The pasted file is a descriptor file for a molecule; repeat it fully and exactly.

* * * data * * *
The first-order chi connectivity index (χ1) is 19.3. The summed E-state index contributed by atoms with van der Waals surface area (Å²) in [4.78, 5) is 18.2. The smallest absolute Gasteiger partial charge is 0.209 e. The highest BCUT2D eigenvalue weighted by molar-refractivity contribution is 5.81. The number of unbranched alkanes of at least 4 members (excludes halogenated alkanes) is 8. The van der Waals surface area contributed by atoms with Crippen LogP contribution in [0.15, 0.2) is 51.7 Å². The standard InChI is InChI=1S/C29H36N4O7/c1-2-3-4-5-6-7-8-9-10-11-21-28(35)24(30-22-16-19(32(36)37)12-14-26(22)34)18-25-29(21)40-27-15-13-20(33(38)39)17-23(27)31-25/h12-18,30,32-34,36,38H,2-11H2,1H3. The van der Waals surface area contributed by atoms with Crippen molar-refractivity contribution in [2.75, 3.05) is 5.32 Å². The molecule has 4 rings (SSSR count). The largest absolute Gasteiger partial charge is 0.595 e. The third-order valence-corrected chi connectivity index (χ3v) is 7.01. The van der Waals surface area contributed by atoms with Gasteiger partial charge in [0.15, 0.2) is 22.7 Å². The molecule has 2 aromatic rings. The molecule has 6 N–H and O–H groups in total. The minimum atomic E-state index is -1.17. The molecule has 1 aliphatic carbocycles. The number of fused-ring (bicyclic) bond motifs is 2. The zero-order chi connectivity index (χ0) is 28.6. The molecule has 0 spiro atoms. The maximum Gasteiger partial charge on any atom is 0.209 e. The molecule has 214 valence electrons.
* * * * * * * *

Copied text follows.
The first-order chi connectivity index (χ1) is 19.3. The summed E-state index contributed by atoms with van der Waals surface area (Å²) in [4.78, 5) is 18.2. The smallest absolute Gasteiger partial charge is 0.209 e. The highest BCUT2D eigenvalue weighted by molar-refractivity contribution is 5.81. The number of unbranched alkanes of at least 4 members (excludes halogenated alkanes) is 8. The van der Waals surface area contributed by atoms with Crippen LogP contribution in [0.15, 0.2) is 51.7 Å². The standard InChI is InChI=1S/C29H36N4O7/c1-2-3-4-5-6-7-8-9-10-11-21-28(35)24(30-22-16-19(32(36)37)12-14-26(22)34)18-25-29(21)40-27-15-13-20(33(38)39)17-23(27)31-25/h12-18,30,32-34,36,38H,2-11H2,1H3. The van der Waals surface area contributed by atoms with Crippen molar-refractivity contribution in [2.75, 3.05) is 5.32 Å². The molecule has 4 rings (SSSR count). The largest absolute Gasteiger partial charge is 0.595 e. The third-order valence-corrected chi connectivity index (χ3v) is 7.01. The van der Waals surface area contributed by atoms with Gasteiger partial charge in [0.15, 0.2) is 22.7 Å². The molecule has 2 aromatic rings. The molecule has 6 N–H and O–H groups in total. The minimum atomic E-state index is -1.17. The molecule has 1 aliphatic carbocycles. The number of fused-ring (bicyclic) bond motifs is 2. The zero-order chi connectivity index (χ0) is 28.6. The molecule has 0 spiro atoms. The maximum Gasteiger partial charge on any atom is 0.209 e. The molecule has 214 valence electrons.